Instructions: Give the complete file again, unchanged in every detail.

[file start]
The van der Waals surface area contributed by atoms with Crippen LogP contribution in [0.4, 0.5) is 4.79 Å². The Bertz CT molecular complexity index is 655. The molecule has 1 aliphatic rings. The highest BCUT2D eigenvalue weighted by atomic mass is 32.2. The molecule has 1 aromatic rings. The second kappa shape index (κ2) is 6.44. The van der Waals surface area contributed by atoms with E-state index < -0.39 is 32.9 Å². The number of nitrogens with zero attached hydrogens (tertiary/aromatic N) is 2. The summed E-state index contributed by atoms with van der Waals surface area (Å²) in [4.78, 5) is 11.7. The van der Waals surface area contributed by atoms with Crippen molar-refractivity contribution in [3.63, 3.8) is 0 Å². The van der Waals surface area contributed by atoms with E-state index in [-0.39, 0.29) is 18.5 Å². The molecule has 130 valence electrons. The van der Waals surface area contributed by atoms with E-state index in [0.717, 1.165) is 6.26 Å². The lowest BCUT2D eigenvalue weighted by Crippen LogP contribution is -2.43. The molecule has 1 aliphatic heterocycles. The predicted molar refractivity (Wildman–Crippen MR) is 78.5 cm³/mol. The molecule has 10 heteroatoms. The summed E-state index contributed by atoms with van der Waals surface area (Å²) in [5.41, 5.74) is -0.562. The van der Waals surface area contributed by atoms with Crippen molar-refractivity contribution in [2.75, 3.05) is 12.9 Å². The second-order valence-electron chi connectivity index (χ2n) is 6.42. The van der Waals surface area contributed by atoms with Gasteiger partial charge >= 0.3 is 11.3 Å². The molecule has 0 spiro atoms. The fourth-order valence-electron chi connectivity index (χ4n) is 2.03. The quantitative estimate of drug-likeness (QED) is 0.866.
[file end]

The van der Waals surface area contributed by atoms with Crippen LogP contribution in [0.4, 0.5) is 4.79 Å². The Bertz CT molecular complexity index is 655. The molecule has 1 aliphatic rings. The highest BCUT2D eigenvalue weighted by atomic mass is 32.2. The molecule has 1 aromatic rings. The second kappa shape index (κ2) is 6.44. The van der Waals surface area contributed by atoms with E-state index < -0.39 is 32.9 Å². The number of nitrogens with zero attached hydrogens (tertiary/aromatic N) is 2. The summed E-state index contributed by atoms with van der Waals surface area (Å²) in [4.78, 5) is 11.7. The van der Waals surface area contributed by atoms with Crippen molar-refractivity contribution in [3.63, 3.8) is 0 Å². The van der Waals surface area contributed by atoms with E-state index in [-0.39, 0.29) is 18.5 Å². The molecule has 130 valence electrons. The van der Waals surface area contributed by atoms with E-state index in [0.717, 1.165) is 6.26 Å². The lowest BCUT2D eigenvalue weighted by Crippen LogP contribution is -2.43. The molecule has 1 aliphatic heterocycles. The predicted molar refractivity (Wildman–Crippen MR) is 78.5 cm³/mol. The molecule has 10 heteroatoms. The summed E-state index contributed by atoms with van der Waals surface area (Å²) in [5.41, 5.74) is -0.562. The van der Waals surface area contributed by atoms with Crippen molar-refractivity contribution in [2.75, 3.05) is 12.9 Å². The second-order valence-electron chi connectivity index (χ2n) is 6.42. The van der Waals surface area contributed by atoms with Gasteiger partial charge >= 0.3 is 11.3 Å². The molecule has 0 spiro atoms. The fourth-order valence-electron chi connectivity index (χ4n) is 2.03. The quantitative estimate of drug-likeness (QED) is 0.866.